Vie: What about the individual players? Did anyone catch your eye? Anyone you saw and thought “I would love to have this guy on my team”?

Veteran: So I already knew about Milica from Schalke where we had Nikolai as a sub and he was able to identify this Cassiopeia that was completely 1v9ing a random solo queue game for me. I have been watching Selfmademan, Nemesis, Larssen, Crownie, Tynx, neon, Toaster, Satorius, Phaxi, Prosfair for a while so I’ll name some that surprised me specifically this tournament that haven’t got the coverage these guys have.

I swear every time NiP won a group stage game it was because Blomster Finn was smurfing. This guy was winning matchups you shouldn’t win – which is standard for National League let’s be real – but literally all I watched this guy in solo queue for was his Kled where he essentially one-tricks it but he was making impressive calls with his pressure with champions like Sion, outright destroying the map on Gnar, and generally seemed to have a good system in mind for how to play mid-late while his supposedly more experienced teammates were becoming utterly dependent on him. Larsenn had good performances and Smiley had his game to shine but Blomster has done some very impressive things on a consistent basis this tournament and I think that needs to be said. I want a replay of that Gnar/Sion matchup, no idea what he was doing to that guy but it should be illegal.

Jejky from Esuba was pathing exceptionally intelligently. He seemed to be very good at tracking where he should be relative to where the enemy jungler was, which is a hard thing to instill in even some LCS junglers. Not much has been said of Esuba since they bombed out so early but Jejky started becoming a seriously interesting player to watch, I felt like he had a very well studied view of the game as a jungler and was hoping to see a lot more from him further into the tournament. It’s a shame we never got there. I still now feel like if he was picked up by even an LCS level team he would be far from a crutch and you’d be surprised at how little you’d necessarily have to teach him.

Aesthetic [from Team Atlantis] by a similar degree was winning every jungle matchup, it seemed like a nightmare to play against this kid and he was putting on a 1v9 show. He seemed to be very efficient in his approach to the early jungle which is everything, but more so he seemed to have a great sense of where enemy players would be in an isolated scenario later in the game – basically, he was just very good at setting up picks to snowball mid-late game. I’m not too worried about this guy since his performance did make waves among a lot of National League players which is more or less what you need to do to get a job.

Vie: Some of these young players have insane macro, but they might be lacking in any other aspect. Do you believe the regional leagues, where the level of teams can vary tremendously, is the best environment for these players to grow?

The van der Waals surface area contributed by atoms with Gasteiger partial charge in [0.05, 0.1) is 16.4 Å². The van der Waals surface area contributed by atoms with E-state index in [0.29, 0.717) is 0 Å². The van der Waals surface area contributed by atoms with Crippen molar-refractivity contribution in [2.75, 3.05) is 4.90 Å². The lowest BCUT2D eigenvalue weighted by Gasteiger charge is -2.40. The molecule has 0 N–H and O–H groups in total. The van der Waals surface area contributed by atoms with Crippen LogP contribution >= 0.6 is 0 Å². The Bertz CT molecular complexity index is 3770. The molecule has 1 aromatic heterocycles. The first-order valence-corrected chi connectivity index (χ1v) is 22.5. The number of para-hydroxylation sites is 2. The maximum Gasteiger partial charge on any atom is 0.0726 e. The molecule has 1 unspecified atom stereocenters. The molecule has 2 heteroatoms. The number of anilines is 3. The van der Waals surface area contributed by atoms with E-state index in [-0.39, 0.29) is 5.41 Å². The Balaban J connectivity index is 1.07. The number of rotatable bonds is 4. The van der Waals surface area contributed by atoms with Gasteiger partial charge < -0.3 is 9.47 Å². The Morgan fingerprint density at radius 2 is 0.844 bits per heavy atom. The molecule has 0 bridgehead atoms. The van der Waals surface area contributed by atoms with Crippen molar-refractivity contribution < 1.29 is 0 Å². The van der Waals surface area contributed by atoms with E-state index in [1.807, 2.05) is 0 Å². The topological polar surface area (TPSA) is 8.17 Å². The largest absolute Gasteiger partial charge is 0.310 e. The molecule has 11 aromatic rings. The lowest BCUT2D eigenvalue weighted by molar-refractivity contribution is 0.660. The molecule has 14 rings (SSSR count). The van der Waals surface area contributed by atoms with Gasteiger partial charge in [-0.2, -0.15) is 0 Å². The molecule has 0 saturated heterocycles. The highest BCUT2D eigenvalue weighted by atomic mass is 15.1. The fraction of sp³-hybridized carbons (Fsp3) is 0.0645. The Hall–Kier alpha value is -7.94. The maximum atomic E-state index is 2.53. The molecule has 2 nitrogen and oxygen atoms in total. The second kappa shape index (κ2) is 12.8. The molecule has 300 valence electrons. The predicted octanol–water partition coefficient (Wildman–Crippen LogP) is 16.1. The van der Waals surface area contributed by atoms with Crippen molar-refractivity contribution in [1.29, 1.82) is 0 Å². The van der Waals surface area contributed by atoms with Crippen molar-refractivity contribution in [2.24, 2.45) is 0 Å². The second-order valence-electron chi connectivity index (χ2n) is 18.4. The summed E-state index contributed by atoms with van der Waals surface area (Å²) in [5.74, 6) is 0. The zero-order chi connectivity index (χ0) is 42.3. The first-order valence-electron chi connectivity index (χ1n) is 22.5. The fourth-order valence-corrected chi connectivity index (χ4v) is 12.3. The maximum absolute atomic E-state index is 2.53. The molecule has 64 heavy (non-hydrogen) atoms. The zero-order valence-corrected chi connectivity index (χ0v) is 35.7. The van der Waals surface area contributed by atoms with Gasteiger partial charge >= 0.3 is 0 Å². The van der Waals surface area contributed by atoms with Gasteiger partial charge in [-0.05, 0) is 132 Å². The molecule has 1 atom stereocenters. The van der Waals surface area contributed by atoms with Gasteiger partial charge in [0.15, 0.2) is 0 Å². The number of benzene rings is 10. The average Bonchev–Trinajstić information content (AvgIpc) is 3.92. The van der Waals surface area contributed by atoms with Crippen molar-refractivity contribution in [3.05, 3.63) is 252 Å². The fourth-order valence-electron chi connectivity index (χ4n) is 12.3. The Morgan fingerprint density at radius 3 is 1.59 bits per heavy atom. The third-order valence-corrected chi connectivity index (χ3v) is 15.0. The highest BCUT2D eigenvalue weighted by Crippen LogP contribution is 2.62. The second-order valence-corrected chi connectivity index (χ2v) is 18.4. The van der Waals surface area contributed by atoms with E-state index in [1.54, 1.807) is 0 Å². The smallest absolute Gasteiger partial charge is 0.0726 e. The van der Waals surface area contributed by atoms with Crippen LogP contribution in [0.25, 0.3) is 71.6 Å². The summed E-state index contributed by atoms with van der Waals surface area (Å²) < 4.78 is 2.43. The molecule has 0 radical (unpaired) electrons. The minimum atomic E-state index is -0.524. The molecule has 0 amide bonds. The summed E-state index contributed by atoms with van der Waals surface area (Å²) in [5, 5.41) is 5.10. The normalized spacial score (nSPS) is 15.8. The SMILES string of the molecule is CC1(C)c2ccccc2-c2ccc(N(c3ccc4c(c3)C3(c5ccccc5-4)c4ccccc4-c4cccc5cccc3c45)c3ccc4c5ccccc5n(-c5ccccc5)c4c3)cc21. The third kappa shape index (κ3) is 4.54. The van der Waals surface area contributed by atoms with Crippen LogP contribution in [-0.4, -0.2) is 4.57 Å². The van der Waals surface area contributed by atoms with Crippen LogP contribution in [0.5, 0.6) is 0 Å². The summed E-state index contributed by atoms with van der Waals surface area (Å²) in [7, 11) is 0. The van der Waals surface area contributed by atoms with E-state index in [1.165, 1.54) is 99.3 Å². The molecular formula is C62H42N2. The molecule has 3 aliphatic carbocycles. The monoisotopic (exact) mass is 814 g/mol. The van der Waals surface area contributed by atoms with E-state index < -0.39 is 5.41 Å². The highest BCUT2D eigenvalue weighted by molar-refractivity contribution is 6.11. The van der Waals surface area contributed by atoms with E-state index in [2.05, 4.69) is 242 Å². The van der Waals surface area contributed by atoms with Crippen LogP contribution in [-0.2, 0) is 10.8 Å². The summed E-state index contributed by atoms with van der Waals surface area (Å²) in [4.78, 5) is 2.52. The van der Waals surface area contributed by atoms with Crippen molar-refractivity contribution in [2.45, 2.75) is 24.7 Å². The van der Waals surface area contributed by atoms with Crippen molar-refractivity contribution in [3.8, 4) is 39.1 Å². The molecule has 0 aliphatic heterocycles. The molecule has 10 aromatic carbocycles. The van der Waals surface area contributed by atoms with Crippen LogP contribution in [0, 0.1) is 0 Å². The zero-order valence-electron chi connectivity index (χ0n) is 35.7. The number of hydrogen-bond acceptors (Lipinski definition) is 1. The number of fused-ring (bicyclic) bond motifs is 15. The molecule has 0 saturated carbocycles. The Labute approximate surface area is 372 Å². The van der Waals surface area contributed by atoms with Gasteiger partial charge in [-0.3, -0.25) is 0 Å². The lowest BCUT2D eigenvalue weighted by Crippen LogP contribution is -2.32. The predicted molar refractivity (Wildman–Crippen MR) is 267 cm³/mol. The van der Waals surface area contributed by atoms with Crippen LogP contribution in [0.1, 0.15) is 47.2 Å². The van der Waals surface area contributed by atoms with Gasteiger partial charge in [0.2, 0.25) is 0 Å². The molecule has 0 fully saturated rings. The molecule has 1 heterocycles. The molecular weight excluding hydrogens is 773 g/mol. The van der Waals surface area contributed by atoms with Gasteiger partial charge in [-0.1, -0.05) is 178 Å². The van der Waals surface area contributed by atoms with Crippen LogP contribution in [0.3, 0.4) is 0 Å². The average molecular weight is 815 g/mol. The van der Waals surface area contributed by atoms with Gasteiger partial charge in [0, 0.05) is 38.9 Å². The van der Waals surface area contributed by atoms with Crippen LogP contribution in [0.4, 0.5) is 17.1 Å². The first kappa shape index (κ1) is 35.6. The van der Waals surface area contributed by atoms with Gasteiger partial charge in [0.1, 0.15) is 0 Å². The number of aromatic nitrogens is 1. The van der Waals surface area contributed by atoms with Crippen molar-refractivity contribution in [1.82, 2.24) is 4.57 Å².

Veteran: I think such an extensive system of leagues and tournaments is the absolute best thing these players can have to develop in. I think a culmination in the form of something like the EU Masters is the best next step to it. It doesn’t just work as a competitive next level but as a showcase that these players can be striving to impress in while they are practicing in their National Leagues. Something that these players need to get used to is pressure. All too often you’ll find players going from online Challenger Series to offline LCS or even offline CS Playoffs and it’s day and night. I know how the players competing at multiple LAN events per split in, say, the French scene will react to audiences of varying size. There will still be differences, but the players are allowed to work on their reaction to these pressures particularly since dividing the regions by Nation is a sure fire way to gather an audience in said regions.

Vie: That being said, there is a certain level of risk involved for any team looking to pick up an unproven talent, there’s this notion that they’ll get “exposed” against an opponent who actually knows what they’re doing. Do the EU Masters provide the right environment to ease those concerns? Or does it still look like a children’s playground looking down from the LCS?

Veteran: Again, I think the big distinction is online to offline. I wish the EU Masters had been offline from RO8 rather than Semi Finals, since if this is going to be the big showcase of potential LCS-worthy talent then you really do need to show them performing in an offline environment. Maybe even earlier than that if Riot can do so, since if they want this tournament to function in a showcase-like manner as it pertains to LCS then it should ideally be as offline as possible.

Vie: What did you think of the European Masters in general? Is it a step forward from the old Challenger system?

Veteran: I think the consolidation of the National Leagues as the direct underbelly for the LCS is much more positive than Challenger Series. It allows development of players and organizations on a far grander scale un-restricted by the team limit of CS. Each of these National Leagues have divisions below, you’re seeing sub-Master tier players be given a foot in the door to see if competitive play and the scrim environment are really things that work well with their ambitions. The very existence of these Leagues has done so much for Europe already and to see them become the mainstay and the fruits of their existence given a main stage in the form of the EU Masters is one of the best decisions I have ever seen Riot do for this region and it should be applauded.

Vie: And Riot talked about it a lot, too — the future of the region and helping grow the next generation of players. Do you believe EUM is the best way to do that?